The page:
The program that allows you to view webpages, such as .html files. Examples include Internet Explorer and Mozilla Firefox.
When editing a page, the code view, accessed by clicking on the HTML icon in TMS, shows users the hypertext markup language (HTML) code behind the webpage.
Crumbs (or breadcrumbs) are a trail of links (e.g. M&SC Home > Glossary) that demonstrate the file structure of a site showing users the logical navigation path to that page.
CSS or Cascading Style Sheets
CSS (Cascading Style Sheets) is a style sheet language used to apply style properties to items in a HTML document. The .html document links to the .css file, and refers to styles by name so that a group of attributes (eg. font size, colour, style) can be applied to multiple items in webpages. This simplifies the process of editing styles and encourages consistency, as it allows styles to be specified and edited once in the style sheet rather than manually applying the styles to each item.
This is where the ‘preview’ version of our website exists, ie: the site that is under development. In Dreamweaver you upload or ‘check in’ files that have been changed locally to the development server; using TMS you edit files on the development server.
Dreamweaver is website development software, available for use by existing and advanced University web maintainers as a WYSIWYG web editing tool. The majority of web maintainers use the University's preferred editing tool, TMS, to edit their websites.
The path from one file to another within a hierarchical structure or ‘tree’ of folders.
File Transfer Protocol – using FTP software (eg. WS_FTP) you can connect from your computer (ie. the client) to remote computers (ie. the development server) to upload and download files over a network such as the Internet.
Refers to centrally stored styles or elements used across the board in the design and structure of the website.
Graphical User Interface (GUI) – the user friendly view on a computer that enables you see and interact with onscreen items, without requiring the technical knowledge to decipher the coding or scripting behind a presentation or function.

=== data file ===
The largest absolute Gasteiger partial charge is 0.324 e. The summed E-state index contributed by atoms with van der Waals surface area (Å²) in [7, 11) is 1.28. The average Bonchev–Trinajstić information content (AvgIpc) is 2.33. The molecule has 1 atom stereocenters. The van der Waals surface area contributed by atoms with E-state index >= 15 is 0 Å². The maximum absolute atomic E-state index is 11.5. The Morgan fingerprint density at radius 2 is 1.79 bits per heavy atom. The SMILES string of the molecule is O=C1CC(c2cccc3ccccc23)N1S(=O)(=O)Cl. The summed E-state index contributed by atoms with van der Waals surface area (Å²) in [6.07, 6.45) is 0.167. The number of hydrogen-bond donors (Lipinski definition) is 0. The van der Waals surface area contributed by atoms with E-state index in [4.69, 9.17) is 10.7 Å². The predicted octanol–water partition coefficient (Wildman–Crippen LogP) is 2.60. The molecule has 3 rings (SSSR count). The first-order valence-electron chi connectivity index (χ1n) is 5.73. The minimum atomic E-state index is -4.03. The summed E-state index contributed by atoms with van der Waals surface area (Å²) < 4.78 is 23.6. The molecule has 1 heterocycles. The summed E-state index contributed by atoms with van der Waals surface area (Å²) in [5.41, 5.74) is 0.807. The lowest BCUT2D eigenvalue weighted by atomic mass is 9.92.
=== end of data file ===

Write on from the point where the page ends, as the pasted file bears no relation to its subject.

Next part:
Hypertext Markup Language (HTML) communicates the structure of textual data to web browsers, indicating how to display the GUI. Certain text will be tagged as headings, paragraphs, lists, etc. The HTML may also incorporate interactive forms, embedded images, and other objects.
The menu is the navigation system that helps users to move around the different pages and sections of a website.
- More about Navigation menus
The navigation menu helps users to move around the different pages and sections of a website. For sites that use the University standard templates, the navigation menu appears to the left of the page and lists links to various pages/sections within that site. The navigation menu should reflect the site map of its site rather than linking to other related sites.
- More about Navigation on Web Guide
Portable Document File. PDF is a compact, device-independent method for exchanging fixed-layout documents, including the text, fonts, images, and 2-D vector graphics in the file.
This is where the live or public version of your website exists. Webaccess and TMS are used to upload ‘ready to publish’ files from the development server to the production server.